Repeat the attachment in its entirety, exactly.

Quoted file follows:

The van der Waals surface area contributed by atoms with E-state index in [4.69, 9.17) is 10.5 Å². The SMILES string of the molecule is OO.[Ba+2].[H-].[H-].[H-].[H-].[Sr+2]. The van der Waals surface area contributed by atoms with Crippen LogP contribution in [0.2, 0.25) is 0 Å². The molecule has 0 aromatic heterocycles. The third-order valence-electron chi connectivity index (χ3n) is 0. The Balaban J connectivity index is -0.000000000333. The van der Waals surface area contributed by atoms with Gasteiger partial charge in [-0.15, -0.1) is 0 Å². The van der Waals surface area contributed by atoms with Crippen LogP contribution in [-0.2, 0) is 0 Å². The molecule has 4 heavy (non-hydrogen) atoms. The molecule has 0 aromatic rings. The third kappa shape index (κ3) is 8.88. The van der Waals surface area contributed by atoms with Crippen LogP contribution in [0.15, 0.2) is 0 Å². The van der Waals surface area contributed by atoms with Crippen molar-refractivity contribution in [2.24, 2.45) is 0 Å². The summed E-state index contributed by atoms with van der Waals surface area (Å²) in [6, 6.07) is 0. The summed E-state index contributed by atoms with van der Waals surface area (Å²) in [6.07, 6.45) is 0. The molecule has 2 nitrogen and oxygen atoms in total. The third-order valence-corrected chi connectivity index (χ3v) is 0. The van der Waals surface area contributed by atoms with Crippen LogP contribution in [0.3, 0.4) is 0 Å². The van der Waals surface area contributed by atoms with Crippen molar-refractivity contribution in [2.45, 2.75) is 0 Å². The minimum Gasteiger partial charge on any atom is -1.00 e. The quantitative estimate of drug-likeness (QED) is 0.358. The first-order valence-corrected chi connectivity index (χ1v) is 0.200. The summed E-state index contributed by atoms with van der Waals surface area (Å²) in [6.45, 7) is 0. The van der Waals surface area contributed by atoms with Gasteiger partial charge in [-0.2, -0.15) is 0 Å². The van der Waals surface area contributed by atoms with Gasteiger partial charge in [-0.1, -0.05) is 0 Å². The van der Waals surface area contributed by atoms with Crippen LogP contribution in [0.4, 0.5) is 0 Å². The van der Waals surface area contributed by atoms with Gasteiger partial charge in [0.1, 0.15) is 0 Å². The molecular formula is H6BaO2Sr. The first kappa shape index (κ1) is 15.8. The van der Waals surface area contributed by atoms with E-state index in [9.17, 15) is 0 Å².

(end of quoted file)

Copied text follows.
The van der Waals surface area contributed by atoms with E-state index in [4.69, 9.17) is 10.5 Å². The SMILES string of the molecule is OO.[Ba+2].[H-].[H-].[H-].[H-].[Sr+2]. The van der Waals surface area contributed by atoms with Crippen LogP contribution in [0.2, 0.25) is 0 Å². The molecule has 0 aromatic heterocycles. The third-order valence-electron chi connectivity index (χ3n) is 0. The Balaban J connectivity index is -0.000000000333. The van der Waals surface area contributed by atoms with Gasteiger partial charge in [-0.15, -0.1) is 0 Å². The van der Waals surface area contributed by atoms with Crippen LogP contribution in [-0.2, 0) is 0 Å². The molecule has 4 heavy (non-hydrogen) atoms. The molecule has 0 aromatic rings. The third kappa shape index (κ3) is 8.88. The van der Waals surface area contributed by atoms with Crippen LogP contribution in [0.15, 0.2) is 0 Å². The van der Waals surface area contributed by atoms with Crippen molar-refractivity contribution in [2.24, 2.45) is 0 Å². The summed E-state index contributed by atoms with van der Waals surface area (Å²) in [6, 6.07) is 0. The summed E-state index contributed by atoms with van der Waals surface area (Å²) in [6.07, 6.45) is 0. The molecule has 2 nitrogen and oxygen atoms in total. The third-order valence-corrected chi connectivity index (χ3v) is 0. The van der Waals surface area contributed by atoms with Crippen LogP contribution in [0.3, 0.4) is 0 Å². The van der Waals surface area contributed by atoms with Crippen molar-refractivity contribution in [2.45, 2.75) is 0 Å². The minimum Gasteiger partial charge on any atom is -1.00 e. The quantitative estimate of drug-likeness (QED) is 0.358. The first-order valence-corrected chi connectivity index (χ1v) is 0.200. The summed E-state index contributed by atoms with van der Waals surface area (Å²) in [6.45, 7) is 0. The van der Waals surface area contributed by atoms with Gasteiger partial charge in [-0.2, -0.15) is 0 Å². The van der Waals surface area contributed by atoms with Gasteiger partial charge in [-0.1, -0.05) is 0 Å². The van der Waals surface area contributed by atoms with Crippen LogP contribution in [0.4, 0.5) is 0 Å². The van der Waals surface area contributed by atoms with Gasteiger partial charge in [0.1, 0.15) is 0 Å². The molecular formula is H6BaO2Sr. The first kappa shape index (κ1) is 15.8. The van der Waals surface area contributed by atoms with E-state index in [9.17, 15) is 0 Å².